Here’s a good article that reminds us about the importance of feeding our faith over our ego and allowing God’s grace to accomplish what we could never earn.
Where’s Jesus? by Joshua Gulley
Luke 5:15-16 – “The news about Him was spreading even farther, and large crowds were gathering to hear and to be healed of their sicknesses. But Jesus Himself would slip away to the wilderness and pray.”
Hold on a minute! I thought this was what Jesus’s job was—to spread the gospel of the kingdom of God, to heal people, to cast out demons, to raise people from the dead, to encourage, to do miracles, to teach, to exhort, to rebuke! You’re telling me that Jesus turned down opportunities to do the Lord’s work?! You mean they had a door-knocking event and He didn’t show up? You mean to tell me that there was a work camp going on and He skipped it? Are you trying to say that there was a revival meeting that night and He didn’t attend?
I’m being overly dramatic, of course. But the fact remains that there was good work available for the doing, and Jesus chose not to be there. How can this be so? I think Jesus had already learned a couple of things that take some experience to figure out—a couple of things that I understand in theory at this point of my life, but have not quite perfected in practice just yet.
First is that your own relationship with God has to be in proper order before anything else can be acceptable. There are always good things to be doing, but if we are always doing good things, we are not taking time to stay close to God ourselves.
Second is that overworking yourself is not good. There are several reasons for this, but the important one here is that when we are working all the time, we may be accomplishing a lot, but we may also be tempted to develop an unhealthy pride in the things we accomplish. I may knock on 500 doors and conduct 30 Bible studies and grade a thousand correspondence courses and mow a dozen yards and clean five gutters and visit 20 widows and carry 40 meals to the sick before I realize that by keeping up with my stats, I’m developing a “salvation by credit” kind of attitude. To twist Paul’s words a bit, I may give all my possessions to feed the poor and surrender my body to be burned, but without the blood of Jesus, none of that will get me to heaven. God is pleased with the good we accomplish as long as we keep in mind that He doesn’t need us to do it. He deserves every bit of our devotion, but ironically, that devotion can be misplaced and actually cause us to move away from God. “Be on the alert. Your adversary, the devil, prowls around like a roaring lion, seeking someone to devour” (1 Peter 5:8).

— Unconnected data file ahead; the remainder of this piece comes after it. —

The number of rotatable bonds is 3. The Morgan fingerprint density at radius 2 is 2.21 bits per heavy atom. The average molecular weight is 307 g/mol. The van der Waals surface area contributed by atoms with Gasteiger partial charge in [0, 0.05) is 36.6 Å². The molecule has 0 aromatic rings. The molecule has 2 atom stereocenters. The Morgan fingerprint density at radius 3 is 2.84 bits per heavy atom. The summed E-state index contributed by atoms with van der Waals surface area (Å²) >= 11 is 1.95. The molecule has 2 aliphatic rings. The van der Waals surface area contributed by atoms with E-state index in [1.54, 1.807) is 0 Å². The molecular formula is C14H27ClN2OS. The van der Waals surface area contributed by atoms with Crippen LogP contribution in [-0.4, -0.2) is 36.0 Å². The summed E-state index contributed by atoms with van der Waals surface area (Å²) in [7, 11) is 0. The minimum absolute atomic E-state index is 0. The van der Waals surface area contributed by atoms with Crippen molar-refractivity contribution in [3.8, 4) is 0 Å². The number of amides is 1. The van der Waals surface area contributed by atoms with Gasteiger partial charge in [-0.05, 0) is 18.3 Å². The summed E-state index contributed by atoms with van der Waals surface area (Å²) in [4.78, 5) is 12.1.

Paul perhaps captures it best in Ephesians 2:8-10. “By grace you have been saved through faith; and that not of yourselves, it is the gift of God; not as a result of works, so that no one may boast. For we are His workmanship, created in Christ Jesus for good works, which God prepared beforehand so that we would walk in them.” We can’t let Satan guilt us into thinking we’ve got to do more, more, more. When you find yourself patting yourself on the back for something good you just did (boasting), then it’s time to go back to the other side of the semicolon to remember that salvation is a gift—not wages. Lord, help us know when it is time to slip away into the wilderness and pray. – Joshua Gulley
Josh is a member at the Smithville Church of Christ and a teacher of music at the High School level